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Nitrogen transport and transformations in a coastal plain watershed: Influence of geomorphology on flow paths and residence times

Water Resources Research

By:
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DOI: 10.1029/2003WR002953

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Abstract

Nitrogen transport and groundwater-surface water interactions were examined in a coastal plain watershed in the southeastern United States. Groundwater age dates, calculated using chlorofluorocarbon and tritium concentrations, along with concentrations of nitrogen species and other redox-active constituents, were used to evaluate the fate and transport of nitrate. Nitrate is stable only in recently recharged (<10 years) water found in the upper few meters of saturated thickness in the upland portion of a surficial aquifer. Groundwater with a residence time between 10 and 30 years typically has low nitrate and elevated excess N2 concentrations, indications that denitrification has reduced nitrate concentrations. Groundwater older than 30 years also has low nitrate concentrations but contains little or no excess N2, suggesting that this water did not contain elevated concentrations of nitrate along its flow path. Nitrate transport to streams varies between first- and third-order streams. Hydrologic, lithologic, and chemical data suggest that the surficial aquifer is the dominant source of flow and nitrate to a first-order stream. Iron-reducing conditions occur in groundwater samples from the bed and banks of the first-order stream, suggesting that direct groundwater discharge is denitrified prior to entering the stream. However, nitrogen from the surficial aquifer is transported directly to the stream via a tile drain that bypasses these reduced zones. In the alluvial valley of a third-order stream the erosion of a confining layer creates a much thicker unconfined alluvial aquifer with larger zones of nitrate stability. Age dating and chemical information (SiO 2, Na/K ratios) suggest that water in the alluvial aquifer is derived from short flow paths through the riparian zone and/or from adjacent streams during high-discharge periods. Copyright 2005 by the American Geophysical Union.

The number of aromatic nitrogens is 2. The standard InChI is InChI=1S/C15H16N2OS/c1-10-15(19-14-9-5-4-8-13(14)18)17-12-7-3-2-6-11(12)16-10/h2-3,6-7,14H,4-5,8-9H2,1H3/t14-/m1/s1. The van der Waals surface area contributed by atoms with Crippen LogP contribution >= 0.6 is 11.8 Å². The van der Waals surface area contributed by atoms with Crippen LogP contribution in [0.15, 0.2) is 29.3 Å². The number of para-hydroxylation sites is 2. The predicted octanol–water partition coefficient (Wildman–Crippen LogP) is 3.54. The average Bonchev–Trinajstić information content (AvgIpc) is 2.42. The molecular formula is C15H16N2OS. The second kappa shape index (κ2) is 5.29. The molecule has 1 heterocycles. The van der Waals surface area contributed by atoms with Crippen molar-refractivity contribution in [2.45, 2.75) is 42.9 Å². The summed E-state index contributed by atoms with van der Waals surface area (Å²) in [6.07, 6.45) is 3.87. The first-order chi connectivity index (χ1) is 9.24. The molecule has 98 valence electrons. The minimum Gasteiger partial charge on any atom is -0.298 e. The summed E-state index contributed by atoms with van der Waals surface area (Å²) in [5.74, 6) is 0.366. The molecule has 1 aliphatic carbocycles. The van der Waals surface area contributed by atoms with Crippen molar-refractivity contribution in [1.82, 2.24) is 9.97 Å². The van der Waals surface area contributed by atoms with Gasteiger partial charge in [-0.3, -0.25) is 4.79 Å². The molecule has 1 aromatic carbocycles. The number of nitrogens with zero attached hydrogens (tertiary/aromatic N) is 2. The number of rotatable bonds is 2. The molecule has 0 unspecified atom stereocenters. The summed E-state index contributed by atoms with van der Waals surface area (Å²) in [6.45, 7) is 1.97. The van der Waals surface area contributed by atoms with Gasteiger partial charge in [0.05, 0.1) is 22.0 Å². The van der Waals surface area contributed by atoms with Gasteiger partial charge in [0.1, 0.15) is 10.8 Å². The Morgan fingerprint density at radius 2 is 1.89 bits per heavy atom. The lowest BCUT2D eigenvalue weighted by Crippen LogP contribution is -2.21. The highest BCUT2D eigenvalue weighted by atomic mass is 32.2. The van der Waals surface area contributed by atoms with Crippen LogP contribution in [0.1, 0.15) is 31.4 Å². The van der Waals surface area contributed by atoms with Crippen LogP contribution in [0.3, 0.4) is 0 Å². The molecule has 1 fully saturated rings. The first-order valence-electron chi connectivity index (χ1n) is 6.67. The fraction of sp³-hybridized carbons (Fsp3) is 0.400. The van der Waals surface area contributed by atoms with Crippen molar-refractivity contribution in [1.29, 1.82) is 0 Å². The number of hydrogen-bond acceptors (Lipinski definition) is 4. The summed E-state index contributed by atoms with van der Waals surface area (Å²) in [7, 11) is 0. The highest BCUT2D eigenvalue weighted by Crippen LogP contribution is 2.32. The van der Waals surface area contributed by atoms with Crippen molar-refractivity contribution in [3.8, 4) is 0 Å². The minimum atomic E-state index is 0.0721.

Additional Publication Details

Publication type:
Article
Publication Subtype:
Journal Article
Title:
Nitrogen transport and transformations in a coastal plain watershed: Influence of geomorphology on flow paths and residence times
Series title:
Water Resources Research
DOI:
10.1029/2003WR002953
Volume
41
Issue:
2
Year Published:
2005
Language:
English
Larger Work Type:
Article
Larger Work Subtype:
Journal Article
First page:
1
Last page:
15
Number of Pages:
15